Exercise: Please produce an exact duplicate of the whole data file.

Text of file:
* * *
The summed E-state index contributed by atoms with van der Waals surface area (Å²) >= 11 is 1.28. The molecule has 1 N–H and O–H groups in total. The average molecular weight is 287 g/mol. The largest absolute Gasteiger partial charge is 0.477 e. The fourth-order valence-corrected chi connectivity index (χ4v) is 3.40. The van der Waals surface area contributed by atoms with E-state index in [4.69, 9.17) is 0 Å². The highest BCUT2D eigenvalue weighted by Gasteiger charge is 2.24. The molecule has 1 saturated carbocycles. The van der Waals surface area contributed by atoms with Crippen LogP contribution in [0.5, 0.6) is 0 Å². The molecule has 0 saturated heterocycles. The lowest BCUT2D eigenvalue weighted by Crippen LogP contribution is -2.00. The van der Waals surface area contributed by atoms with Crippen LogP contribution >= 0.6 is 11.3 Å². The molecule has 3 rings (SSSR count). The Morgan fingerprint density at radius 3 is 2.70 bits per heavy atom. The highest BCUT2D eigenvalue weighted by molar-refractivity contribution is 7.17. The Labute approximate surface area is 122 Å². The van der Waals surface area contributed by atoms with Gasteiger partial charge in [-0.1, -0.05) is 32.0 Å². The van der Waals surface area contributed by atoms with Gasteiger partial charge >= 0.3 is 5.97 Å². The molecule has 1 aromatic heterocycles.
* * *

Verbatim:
The summed E-state index contributed by atoms with van der Waals surface area (Å²) >= 11 is 1.28. The molecule has 1 N–H and O–H groups in total. The average molecular weight is 287 g/mol. The largest absolute Gasteiger partial charge is 0.477 e. The fourth-order valence-corrected chi connectivity index (χ4v) is 3.40. The van der Waals surface area contributed by atoms with E-state index in [4.69, 9.17) is 0 Å². The highest BCUT2D eigenvalue weighted by Gasteiger charge is 2.24. The molecule has 1 saturated carbocycles. The van der Waals surface area contributed by atoms with Crippen LogP contribution in [0.5, 0.6) is 0 Å². The molecule has 0 saturated heterocycles. The lowest BCUT2D eigenvalue weighted by Crippen LogP contribution is -2.00. The van der Waals surface area contributed by atoms with Crippen LogP contribution >= 0.6 is 11.3 Å². The molecule has 3 rings (SSSR count). The Morgan fingerprint density at radius 3 is 2.70 bits per heavy atom. The highest BCUT2D eigenvalue weighted by molar-refractivity contribution is 7.17. The Labute approximate surface area is 122 Å². The van der Waals surface area contributed by atoms with Gasteiger partial charge in [-0.1, -0.05) is 32.0 Å². The van der Waals surface area contributed by atoms with Gasteiger partial charge >= 0.3 is 5.97 Å². The molecule has 1 aromatic heterocycles.